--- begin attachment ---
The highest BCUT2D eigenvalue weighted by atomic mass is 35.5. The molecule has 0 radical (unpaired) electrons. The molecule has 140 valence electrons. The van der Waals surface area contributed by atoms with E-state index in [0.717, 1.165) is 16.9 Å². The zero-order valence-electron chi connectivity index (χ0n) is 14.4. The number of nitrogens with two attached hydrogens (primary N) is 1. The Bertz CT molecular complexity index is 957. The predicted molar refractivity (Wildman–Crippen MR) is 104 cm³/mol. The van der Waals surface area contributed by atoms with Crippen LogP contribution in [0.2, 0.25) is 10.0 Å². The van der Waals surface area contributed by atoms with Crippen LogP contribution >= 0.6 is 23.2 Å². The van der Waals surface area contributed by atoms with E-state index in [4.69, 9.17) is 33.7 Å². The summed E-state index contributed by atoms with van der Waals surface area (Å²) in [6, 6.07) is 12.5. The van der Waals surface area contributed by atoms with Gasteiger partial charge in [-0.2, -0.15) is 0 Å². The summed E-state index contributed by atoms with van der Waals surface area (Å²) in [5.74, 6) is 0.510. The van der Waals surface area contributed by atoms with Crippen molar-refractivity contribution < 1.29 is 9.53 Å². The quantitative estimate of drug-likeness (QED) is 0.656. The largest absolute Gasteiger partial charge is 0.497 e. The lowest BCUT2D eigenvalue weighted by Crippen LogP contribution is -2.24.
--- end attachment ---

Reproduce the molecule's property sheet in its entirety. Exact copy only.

The highest BCUT2D eigenvalue weighted by atomic mass is 35.5. The molecule has 0 radical (unpaired) electrons. The molecule has 140 valence electrons. The van der Waals surface area contributed by atoms with E-state index in [0.717, 1.165) is 16.9 Å². The zero-order valence-electron chi connectivity index (χ0n) is 14.4. The number of nitrogens with two attached hydrogens (primary N) is 1. The Bertz CT molecular complexity index is 957. The predicted molar refractivity (Wildman–Crippen MR) is 104 cm³/mol. The van der Waals surface area contributed by atoms with Crippen LogP contribution in [0.2, 0.25) is 10.0 Å². The van der Waals surface area contributed by atoms with Crippen LogP contribution >= 0.6 is 23.2 Å². The van der Waals surface area contributed by atoms with E-state index in [4.69, 9.17) is 33.7 Å². The summed E-state index contributed by atoms with van der Waals surface area (Å²) in [6, 6.07) is 12.5. The van der Waals surface area contributed by atoms with Gasteiger partial charge in [-0.2, -0.15) is 0 Å². The summed E-state index contributed by atoms with van der Waals surface area (Å²) in [5.74, 6) is 0.510. The van der Waals surface area contributed by atoms with Crippen molar-refractivity contribution < 1.29 is 9.53 Å². The quantitative estimate of drug-likeness (QED) is 0.656. The largest absolute Gasteiger partial charge is 0.497 e. The lowest BCUT2D eigenvalue weighted by Crippen LogP contribution is -2.24.